Visual Arts Symbolism Study

Melrose High School

Nurturing a student’s imagination and creativity is how meaningful learning happens. This is what the work of Anna Russell, a Visual Arts teacher at Canberra’s Melrose High School, is focused on.

Using Solution Fluency as a roadmap, Anna’s students embarked on an exploration of visual communication resulting in some of the most insightful projects they’ve created yet.

Melrose School opened its doors in Pearce, Canberra in 1970. From the start they have always encouraged achievement within a safe and friendly learning environment. They offer their students a balanced curriculum, and put focus on a school spirit that promotes well-being and an ideal of service and respect for others.

I was initially concerned about giving the students so much freedom to work that they would produce nothing. I needed to step back and trust the process, and also my students’ ability to be self-directed. It wasn’t a difficult process to develop once I understood the Fluencies … it made me question the purpose of what I was teaching, and why or how it was important or even unimportant.

Anna Russell

Melrose HS

The results of the student diaries and artworks have been exceptional. Their artwork became a lot richer and more layered. The students enjoyed the process immensely … by using the Fluencies my students are more empowered. Some have more confidence in their ability to learn.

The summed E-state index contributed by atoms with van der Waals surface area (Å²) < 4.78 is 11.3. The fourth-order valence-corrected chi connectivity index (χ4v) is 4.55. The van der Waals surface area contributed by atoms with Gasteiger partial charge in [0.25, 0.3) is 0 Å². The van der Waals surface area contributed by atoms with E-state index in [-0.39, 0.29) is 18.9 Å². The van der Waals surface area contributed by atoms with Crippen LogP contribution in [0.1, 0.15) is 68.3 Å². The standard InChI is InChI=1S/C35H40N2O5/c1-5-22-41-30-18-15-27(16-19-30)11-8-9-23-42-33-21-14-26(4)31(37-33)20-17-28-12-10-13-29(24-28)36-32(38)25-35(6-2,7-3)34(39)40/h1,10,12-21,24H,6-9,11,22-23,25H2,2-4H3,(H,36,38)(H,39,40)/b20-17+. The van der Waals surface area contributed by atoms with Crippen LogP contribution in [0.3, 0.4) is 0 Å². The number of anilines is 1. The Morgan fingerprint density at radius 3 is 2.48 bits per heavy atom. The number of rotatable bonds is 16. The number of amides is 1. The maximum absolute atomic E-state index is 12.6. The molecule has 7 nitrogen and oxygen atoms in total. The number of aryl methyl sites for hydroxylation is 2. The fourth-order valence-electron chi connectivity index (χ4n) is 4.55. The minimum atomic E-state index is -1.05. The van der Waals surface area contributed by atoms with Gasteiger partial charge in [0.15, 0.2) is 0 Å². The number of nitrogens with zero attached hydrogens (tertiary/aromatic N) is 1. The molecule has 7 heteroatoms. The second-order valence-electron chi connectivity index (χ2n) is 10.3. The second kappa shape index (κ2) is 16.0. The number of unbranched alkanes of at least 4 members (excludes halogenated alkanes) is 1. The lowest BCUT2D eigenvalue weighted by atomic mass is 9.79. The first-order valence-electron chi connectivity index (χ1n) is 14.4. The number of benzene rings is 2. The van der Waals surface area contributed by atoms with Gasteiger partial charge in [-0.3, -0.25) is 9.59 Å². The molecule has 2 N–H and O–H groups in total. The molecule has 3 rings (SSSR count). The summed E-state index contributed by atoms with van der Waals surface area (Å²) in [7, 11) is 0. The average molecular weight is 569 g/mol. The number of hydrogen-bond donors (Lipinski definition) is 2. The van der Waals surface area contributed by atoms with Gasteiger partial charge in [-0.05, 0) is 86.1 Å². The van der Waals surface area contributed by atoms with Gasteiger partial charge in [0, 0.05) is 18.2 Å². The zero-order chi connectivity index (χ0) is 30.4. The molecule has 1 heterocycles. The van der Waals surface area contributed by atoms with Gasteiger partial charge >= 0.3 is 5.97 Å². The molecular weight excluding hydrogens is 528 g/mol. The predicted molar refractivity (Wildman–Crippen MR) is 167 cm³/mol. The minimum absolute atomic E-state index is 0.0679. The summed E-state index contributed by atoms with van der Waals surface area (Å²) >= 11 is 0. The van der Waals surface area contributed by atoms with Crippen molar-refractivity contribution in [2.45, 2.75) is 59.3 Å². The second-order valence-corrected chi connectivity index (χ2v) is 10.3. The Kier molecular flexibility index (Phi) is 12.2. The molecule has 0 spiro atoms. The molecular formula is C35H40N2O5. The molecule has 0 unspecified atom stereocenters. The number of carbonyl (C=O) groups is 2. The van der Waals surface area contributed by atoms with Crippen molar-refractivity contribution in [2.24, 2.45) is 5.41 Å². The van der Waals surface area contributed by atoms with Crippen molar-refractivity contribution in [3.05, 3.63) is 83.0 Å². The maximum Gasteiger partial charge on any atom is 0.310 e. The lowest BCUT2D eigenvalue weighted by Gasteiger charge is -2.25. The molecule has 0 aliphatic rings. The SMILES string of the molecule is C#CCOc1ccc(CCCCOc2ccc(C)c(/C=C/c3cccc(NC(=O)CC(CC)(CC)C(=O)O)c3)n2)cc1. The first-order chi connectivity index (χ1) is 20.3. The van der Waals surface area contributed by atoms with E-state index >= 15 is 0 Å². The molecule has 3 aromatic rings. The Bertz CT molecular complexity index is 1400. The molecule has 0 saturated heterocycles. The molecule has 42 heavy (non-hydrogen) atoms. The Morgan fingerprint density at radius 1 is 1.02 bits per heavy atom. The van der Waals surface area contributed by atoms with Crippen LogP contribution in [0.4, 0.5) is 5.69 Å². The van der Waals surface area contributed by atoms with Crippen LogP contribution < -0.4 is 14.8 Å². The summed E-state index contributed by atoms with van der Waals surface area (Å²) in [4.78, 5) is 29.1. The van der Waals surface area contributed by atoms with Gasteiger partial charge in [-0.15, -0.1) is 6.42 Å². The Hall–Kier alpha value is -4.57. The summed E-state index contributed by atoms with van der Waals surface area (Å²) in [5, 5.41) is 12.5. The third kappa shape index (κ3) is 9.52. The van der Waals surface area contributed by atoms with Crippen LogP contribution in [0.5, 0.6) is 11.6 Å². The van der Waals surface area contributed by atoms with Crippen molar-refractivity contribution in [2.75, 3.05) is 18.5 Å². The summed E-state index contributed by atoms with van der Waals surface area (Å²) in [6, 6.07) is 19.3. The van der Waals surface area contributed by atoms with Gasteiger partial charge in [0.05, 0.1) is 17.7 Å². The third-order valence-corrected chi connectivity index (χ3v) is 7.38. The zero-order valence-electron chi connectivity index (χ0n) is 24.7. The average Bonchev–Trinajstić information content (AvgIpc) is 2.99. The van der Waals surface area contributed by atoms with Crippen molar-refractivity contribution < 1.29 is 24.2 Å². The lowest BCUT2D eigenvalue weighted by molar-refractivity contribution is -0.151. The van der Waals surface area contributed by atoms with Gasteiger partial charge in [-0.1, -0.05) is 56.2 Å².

Anna Russell

Melrose HS

By using the Fluencies and by applying all their methodologies, I have made the shift from an expert to a facilitator of education. This has really changed the whole way that I teach in allowing students to learn how to learn, and how to think.

Anna Russell

Melrose HS

What does it take to inspire

meaningful change?

Teachers love stretching their students’ imaginations in ways they know kids will respond to. That’s how the most meaningful connections are made in learning, and how students can take ownership of what they’re taught in school. Anna Russell, a Visual Arts teacher at Canberra’s Melrose High School, knows this well. Her creative field allows her students to shine in ways they never thought possible.

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For this reason, the idea to incorporate the 6Ds of Solution Fluency into her teaching was well considered beforehand. “I was aware that I needed to enhance my pedagogy to meet the changes required for teaching in a digital age,” says Anna. Giving her students an inspiring challenge in which they could incorporate Solution Fluency was the first step.

Where do we

begin to transform?

Anna’s approach to using Solution Fluency in her classroom involved a Visual Arts lesson about symbols. She reminded her students that signs and symbols are everywhere around us, and that their usage is one of the main ways we communicate.

They began their exploration of symbols by viewing slides showing some fairly well-known and often iconic imagery. “I want you to tell me what they are,” Anna had instructed her students. “But more importantly, tell me how they make you feel.”

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Connecting to her students’ inner awareness set the tone for upcoming projects that would demonstrate how the symbols we see make us feel, and how they affect our opinions and perceptions of the world around us.